The Minister of Agriculture and Rural Development, Audu Ogbeh, says Thailand has accused Nigeria of being responsible for the collapse of its seven rice mills following the drastic fall in rice importation from the country.
The minister made this known at a meeting of the Presidential Fertilizer Initiative (PFI) and leadership of the Fertiliser Producers and Suppliers of Nigeria (FEPSAN) held at the Council Chamber of the Presidential Villa, Abuja, on Friday.
The meeting was presided by President Muhammadu Buhari.
Mr. Ogbeh said Thailand’s Ambassador to Nigeria made the “accusation’’ when he visited him in February.
According to the minister, the ambassador lamented that the collapse of the rice mills has increased the unemployment rate in his country from 1.2 per cent to 4 per cent.
“Just like two weeks ago, the Ambassador of Thailand came to my office and said to me that we have really ‘dealt’ with them.
“But I asked what did we do wrong and he said unemployment in Thailand was one of the lowest in the world, 1.2 per cent, it has gone up to four per cent because seven giant rice mills have shut down because Nigeria’s import has fallen by 95 per cent on rice alone.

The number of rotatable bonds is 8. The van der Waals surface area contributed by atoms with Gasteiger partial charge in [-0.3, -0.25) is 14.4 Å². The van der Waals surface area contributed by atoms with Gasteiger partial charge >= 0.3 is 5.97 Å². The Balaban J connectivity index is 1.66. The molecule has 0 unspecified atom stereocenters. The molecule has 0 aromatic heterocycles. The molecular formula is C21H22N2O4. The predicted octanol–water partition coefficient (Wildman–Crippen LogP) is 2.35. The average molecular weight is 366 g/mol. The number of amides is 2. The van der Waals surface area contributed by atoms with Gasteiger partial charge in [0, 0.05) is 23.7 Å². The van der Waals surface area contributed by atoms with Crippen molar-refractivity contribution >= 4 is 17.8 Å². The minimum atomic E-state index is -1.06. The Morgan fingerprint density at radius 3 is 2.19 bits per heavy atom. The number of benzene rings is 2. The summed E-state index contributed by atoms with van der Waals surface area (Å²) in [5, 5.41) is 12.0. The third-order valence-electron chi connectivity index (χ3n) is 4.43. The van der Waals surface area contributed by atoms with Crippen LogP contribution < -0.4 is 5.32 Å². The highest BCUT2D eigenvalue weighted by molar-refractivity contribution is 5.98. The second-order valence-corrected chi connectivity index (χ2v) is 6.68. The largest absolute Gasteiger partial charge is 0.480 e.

“So, Mr President we thank you for the support and we thank all the agencies and those of you in the private sector for your resilience.’’
The minister, however, alerted the nation on what he described as alarming smuggling of fake fertiliser and rice along the western borders of the country.
He, therefore, called on the Federal Government to take drastic measures to check the trend as all previous diplomatic measures had failed to address the menace.
“But one last request Mr President, we have to take one strong measure against our neighbour to the West. The smuggling is really compromising our capacity on our result.
“Too much rice, too much fake fertiliser is still coming across the borders into this country in spite of the Memorandum of Understanding (MoU) we have with them they are not listening.
“Maybe if the Federal Government take one tough action, they will come and renegotiate the terms because good neighbourliness means reciprocity.
“We can’t be allowing them to survive at our own expense and I believe that we will do something about it.’’